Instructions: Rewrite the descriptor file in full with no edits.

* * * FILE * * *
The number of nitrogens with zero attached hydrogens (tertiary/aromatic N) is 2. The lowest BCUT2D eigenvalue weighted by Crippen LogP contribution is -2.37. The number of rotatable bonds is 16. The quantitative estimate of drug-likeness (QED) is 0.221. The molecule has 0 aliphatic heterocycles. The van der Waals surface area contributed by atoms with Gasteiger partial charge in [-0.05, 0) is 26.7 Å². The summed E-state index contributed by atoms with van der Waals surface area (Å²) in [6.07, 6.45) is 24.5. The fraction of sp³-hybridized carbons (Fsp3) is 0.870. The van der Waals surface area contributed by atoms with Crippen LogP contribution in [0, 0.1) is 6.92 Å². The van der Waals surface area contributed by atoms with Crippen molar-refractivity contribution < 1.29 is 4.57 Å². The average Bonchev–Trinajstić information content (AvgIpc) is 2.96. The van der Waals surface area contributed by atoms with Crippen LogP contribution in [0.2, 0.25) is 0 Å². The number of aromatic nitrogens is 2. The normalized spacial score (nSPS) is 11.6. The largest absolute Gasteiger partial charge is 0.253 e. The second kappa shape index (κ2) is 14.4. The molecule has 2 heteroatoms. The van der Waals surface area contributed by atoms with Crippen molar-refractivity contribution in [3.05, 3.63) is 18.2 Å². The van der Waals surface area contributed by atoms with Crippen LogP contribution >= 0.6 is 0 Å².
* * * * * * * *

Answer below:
The number of nitrogens with zero attached hydrogens (tertiary/aromatic N) is 2. The lowest BCUT2D eigenvalue weighted by Crippen LogP contribution is -2.37. The number of rotatable bonds is 16. The quantitative estimate of drug-likeness (QED) is 0.221. The molecule has 0 aliphatic heterocycles. The van der Waals surface area contributed by atoms with Gasteiger partial charge in [-0.05, 0) is 26.7 Å². The summed E-state index contributed by atoms with van der Waals surface area (Å²) in [6.07, 6.45) is 24.5. The fraction of sp³-hybridized carbons (Fsp3) is 0.870. The van der Waals surface area contributed by atoms with Crippen LogP contribution in [0, 0.1) is 6.92 Å². The van der Waals surface area contributed by atoms with Crippen molar-refractivity contribution < 1.29 is 4.57 Å². The average Bonchev–Trinajstić information content (AvgIpc) is 2.96. The van der Waals surface area contributed by atoms with Crippen LogP contribution in [0.2, 0.25) is 0 Å². The number of aromatic nitrogens is 2. The normalized spacial score (nSPS) is 11.6. The largest absolute Gasteiger partial charge is 0.253 e. The second kappa shape index (κ2) is 14.4. The molecule has 2 heteroatoms. The van der Waals surface area contributed by atoms with Crippen molar-refractivity contribution in [3.05, 3.63) is 18.2 Å². The van der Waals surface area contributed by atoms with Crippen LogP contribution >= 0.6 is 0 Å².